Some raise the point that plastics #3-7 can hardly be considered recyclable in the United States due to our ever-increasing plastics glut. As a result, they are commonly dumped, incinerated or landfilled. Culturally, less emphasis is placed on recycling metals, but materials like aluminum are arguably very important recyclables due to the high environmental impact of extracting new reserves. To learn more about this discussion, the NPR podcast So, Should We Recycle? and the Frontline documentary Plastic Wars are good starting points. 

What is not debatable, however, is that in order for recycling of materials to be effective, it must be profitable. To ensure this, we have to improve the quality of the good. The recovered recycled materials must be of high enough quality to make it a worthwhile investment for foreign countries to purchase (or, in the domestic case, for the U.S. to invest in national repurposing facilities). 

This goal leads us directly back to the individual. In order to reduce contamination in the stream, we must think critically about how our waste will move through the recycling process, and how its presence will affect the process and recyclability of surrounding objects. A basic understanding of the full material recovery process is essential for answering these questions.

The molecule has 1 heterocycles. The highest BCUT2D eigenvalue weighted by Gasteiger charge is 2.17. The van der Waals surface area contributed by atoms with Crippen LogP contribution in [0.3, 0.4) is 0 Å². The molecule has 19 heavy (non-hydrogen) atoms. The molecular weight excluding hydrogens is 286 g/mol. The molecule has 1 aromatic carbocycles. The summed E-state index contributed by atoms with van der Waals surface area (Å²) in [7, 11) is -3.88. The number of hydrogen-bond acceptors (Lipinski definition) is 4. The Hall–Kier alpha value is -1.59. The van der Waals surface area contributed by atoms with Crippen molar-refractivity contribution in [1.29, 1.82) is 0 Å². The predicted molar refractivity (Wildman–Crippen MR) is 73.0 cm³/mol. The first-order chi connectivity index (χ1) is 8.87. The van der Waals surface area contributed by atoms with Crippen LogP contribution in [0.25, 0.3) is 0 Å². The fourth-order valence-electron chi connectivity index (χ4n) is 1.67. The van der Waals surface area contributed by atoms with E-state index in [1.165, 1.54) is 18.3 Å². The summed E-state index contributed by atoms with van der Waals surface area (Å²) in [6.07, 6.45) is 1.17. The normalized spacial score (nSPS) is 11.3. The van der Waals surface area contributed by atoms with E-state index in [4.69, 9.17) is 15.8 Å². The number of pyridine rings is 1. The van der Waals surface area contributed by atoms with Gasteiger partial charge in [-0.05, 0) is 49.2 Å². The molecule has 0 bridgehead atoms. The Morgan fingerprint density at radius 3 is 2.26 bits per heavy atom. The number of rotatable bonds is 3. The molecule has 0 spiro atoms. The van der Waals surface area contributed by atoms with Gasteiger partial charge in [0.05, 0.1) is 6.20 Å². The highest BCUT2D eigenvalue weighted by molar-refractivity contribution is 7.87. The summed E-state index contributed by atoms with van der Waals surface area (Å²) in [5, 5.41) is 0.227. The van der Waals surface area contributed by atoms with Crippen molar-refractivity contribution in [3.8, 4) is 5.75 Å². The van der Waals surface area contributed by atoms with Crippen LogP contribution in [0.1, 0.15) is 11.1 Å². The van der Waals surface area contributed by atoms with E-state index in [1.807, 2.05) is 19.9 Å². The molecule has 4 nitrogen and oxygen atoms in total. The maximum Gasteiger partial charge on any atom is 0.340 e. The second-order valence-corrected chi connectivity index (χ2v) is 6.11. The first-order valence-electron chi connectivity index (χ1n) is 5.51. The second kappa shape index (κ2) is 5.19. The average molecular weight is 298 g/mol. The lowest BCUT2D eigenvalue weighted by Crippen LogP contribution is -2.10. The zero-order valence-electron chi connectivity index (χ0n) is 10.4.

The equipment used may vary across facilities, as well as waste flows and pick-up practices across communities. For this reason, it is important to research the recycling specifics for the waste streams you contribute to. For MIT community members, below we provide an overview of current recycling efforts and concerns at MIT and areas for further action.

Recycling at MIT